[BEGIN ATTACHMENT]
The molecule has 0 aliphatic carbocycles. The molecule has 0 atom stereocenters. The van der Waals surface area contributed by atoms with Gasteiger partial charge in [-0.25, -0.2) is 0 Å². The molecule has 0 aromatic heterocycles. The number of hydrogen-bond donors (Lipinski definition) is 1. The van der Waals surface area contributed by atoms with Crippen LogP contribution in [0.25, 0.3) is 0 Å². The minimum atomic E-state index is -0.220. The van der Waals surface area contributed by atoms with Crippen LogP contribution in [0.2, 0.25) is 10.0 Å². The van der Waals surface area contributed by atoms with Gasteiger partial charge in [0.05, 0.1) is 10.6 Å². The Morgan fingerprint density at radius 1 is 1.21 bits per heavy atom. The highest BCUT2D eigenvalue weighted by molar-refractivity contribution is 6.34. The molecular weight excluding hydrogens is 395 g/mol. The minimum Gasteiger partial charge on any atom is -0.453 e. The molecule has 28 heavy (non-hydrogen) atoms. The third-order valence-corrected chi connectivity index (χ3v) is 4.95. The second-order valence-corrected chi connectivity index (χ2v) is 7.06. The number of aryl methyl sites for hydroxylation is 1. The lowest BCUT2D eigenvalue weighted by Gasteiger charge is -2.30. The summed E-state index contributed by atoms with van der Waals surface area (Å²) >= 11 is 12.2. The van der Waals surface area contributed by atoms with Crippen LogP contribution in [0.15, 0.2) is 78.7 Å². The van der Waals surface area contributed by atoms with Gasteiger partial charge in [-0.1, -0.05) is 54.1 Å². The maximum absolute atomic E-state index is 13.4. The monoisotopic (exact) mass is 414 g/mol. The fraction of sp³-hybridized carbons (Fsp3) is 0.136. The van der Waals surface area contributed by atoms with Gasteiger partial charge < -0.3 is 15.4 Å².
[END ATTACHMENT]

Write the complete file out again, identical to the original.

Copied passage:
The molecule has 0 aliphatic carbocycles. The molecule has 0 atom stereocenters. The van der Waals surface area contributed by atoms with Gasteiger partial charge in [-0.25, -0.2) is 0 Å². The molecule has 0 aromatic heterocycles. The number of hydrogen-bond donors (Lipinski definition) is 1. The van der Waals surface area contributed by atoms with Crippen LogP contribution in [0.25, 0.3) is 0 Å². The minimum atomic E-state index is -0.220. The van der Waals surface area contributed by atoms with Crippen LogP contribution in [0.2, 0.25) is 10.0 Å². The van der Waals surface area contributed by atoms with Gasteiger partial charge in [0.05, 0.1) is 10.6 Å². The Morgan fingerprint density at radius 1 is 1.21 bits per heavy atom. The highest BCUT2D eigenvalue weighted by molar-refractivity contribution is 6.34. The molecular weight excluding hydrogens is 395 g/mol. The minimum Gasteiger partial charge on any atom is -0.453 e. The molecule has 28 heavy (non-hydrogen) atoms. The third-order valence-corrected chi connectivity index (χ3v) is 4.95. The second-order valence-corrected chi connectivity index (χ2v) is 7.06. The number of aryl methyl sites for hydroxylation is 1. The lowest BCUT2D eigenvalue weighted by Gasteiger charge is -2.30. The summed E-state index contributed by atoms with van der Waals surface area (Å²) >= 11 is 12.2. The van der Waals surface area contributed by atoms with Crippen LogP contribution in [0.15, 0.2) is 78.7 Å². The van der Waals surface area contributed by atoms with Gasteiger partial charge in [-0.1, -0.05) is 54.1 Å². The maximum absolute atomic E-state index is 13.4. The monoisotopic (exact) mass is 414 g/mol. The fraction of sp³-hybridized carbons (Fsp3) is 0.136. The van der Waals surface area contributed by atoms with Gasteiger partial charge < -0.3 is 15.4 Å².